The aerospace industry relies on the innovation of parts and materials to improve safety in the air while reducing the cost of manufacturing parts and products. The integrity of every element in an aircraft must meet strict requirements. Detecting defects in these parts is critical. Visual inspections, while technically ‘non-destructive’, aren’t enough to meet the quality control needs of the aerospace industry. Aerospace non-destructive testing is a way of inspecting and evaluating products that are manufactured for the aerospace industry without affecting the end product.
What is Non-Destructive Testing (NDT) and How is it Used in Aerospace?
Since safety is paramount in aviation, researchers use NDT at various stages of a product’s lifecycle. Beginning with the evaluation and selection of suitable manufacturing materials for new equipment and aircraft design to the inspection of aircraft engines and structural components during service, NDT is a valuable process in the aerospace industry.
Aerospace non-destructive testing (NDT) examines the properties of a structure or component to find flaws or defects without causing any damage to the product. The goal is to identify flaws that might compromise the integrity of the product, in order to avoid catastrophic failure when in use.
Unlike NDT, in destructive testing, the material being tested may be scraped away or altered to test the product. This can compromise the product, which renders it unusable. In contrast, NDT offers quick results and doesn’t destroy the part. A significant benefit is that NDT can be used while the part is still in service.
Nadcap is a standardized approach to regulations and requirements. NDT must adhere to those regulations. The techniques applied in NDT are vital to the aerospace industry and are often considered to be the lifeblood of manufacturing parts for the aircraft industry. It’s the way to ensure all products are acceptable and can be safely used instead of being rejected for flaws.
What Is the Importance of Aerospace Non-Destructive Testing?
Non-destructive testing benefits the aerospace industry in multiple ways. The parts of an aircraft go through multiple processes. NDT methods can be applied at different points along the manufacturing process and again when the aircraft is complete. NDT processes can be performed on many different types of materials to check for defects and flaws that could hinder safe operations. Using the different techniques, the aircraft can be checked for flaws that are not visible to the naked eye, whether the product is built into the structure of the aircraft or being manufactured to be put in an aircraft.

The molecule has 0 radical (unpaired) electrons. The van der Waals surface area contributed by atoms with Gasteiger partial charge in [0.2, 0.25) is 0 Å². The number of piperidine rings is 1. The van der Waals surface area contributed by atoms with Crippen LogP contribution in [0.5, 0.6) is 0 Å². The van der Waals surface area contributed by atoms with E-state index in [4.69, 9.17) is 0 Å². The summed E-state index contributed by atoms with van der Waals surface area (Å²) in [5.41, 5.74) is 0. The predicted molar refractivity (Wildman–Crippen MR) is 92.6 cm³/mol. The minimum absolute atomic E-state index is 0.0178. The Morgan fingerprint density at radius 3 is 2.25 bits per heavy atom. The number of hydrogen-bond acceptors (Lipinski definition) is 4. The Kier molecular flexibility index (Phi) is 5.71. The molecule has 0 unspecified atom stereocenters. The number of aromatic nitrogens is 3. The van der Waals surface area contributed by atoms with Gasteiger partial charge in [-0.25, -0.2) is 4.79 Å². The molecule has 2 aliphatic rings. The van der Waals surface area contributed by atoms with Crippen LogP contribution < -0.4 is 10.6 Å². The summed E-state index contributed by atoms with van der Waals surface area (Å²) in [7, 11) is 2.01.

Here are 4 important reasons to use NDT testing in the aerospace industry:
1. Accident Prevention
NDT testing methods can be applied at various points through the manufacturing process, which enables manufacturers to find defects and imperfections before the parts are assembled. This reduces the risk of accidents when the materials are fully assembled. NDT techniques can be used throughout the life cycle of parts, to avoid failure.
2. Cost Savings
NDT allows the item that is being tested to survive the testing unharmed. It saves money and resources. NDT testing is a quick evaluation, allowing the assets to move to the next part of the process quicker. If there is a problem with a part, it can be fixed before it becomes a bigger problem that requires more investment in repairs or replacements.
3. Product Reliability
NDT methods ensure products are reliable by identifying problems early in the manufacturing process. They are accurate and predictable. This type of precision testing improves insights into manufacturing because researchers can make a note of what flaws are occurring as the product is being produced. They can be fixed before too many components are produced.
4. Improved Repair Insights
Any flaws and inconsistencies in product design and quality are easily identified through non-destructive testing. With the greater insights gained, manufacturers are able to ensure accurate repairs and if necessary, replacement of parts and components.
6 Nadcap Approved Non-Destructive Testing Methods
There are several NDT methods that allow for data collection on the parts that are manufactured. Some types of NDT methods only work on specific materials, while others can be used for surface inspection or volumetric inspection. These six Nadcap-approved methods are some of the most commonly used NDT techniques.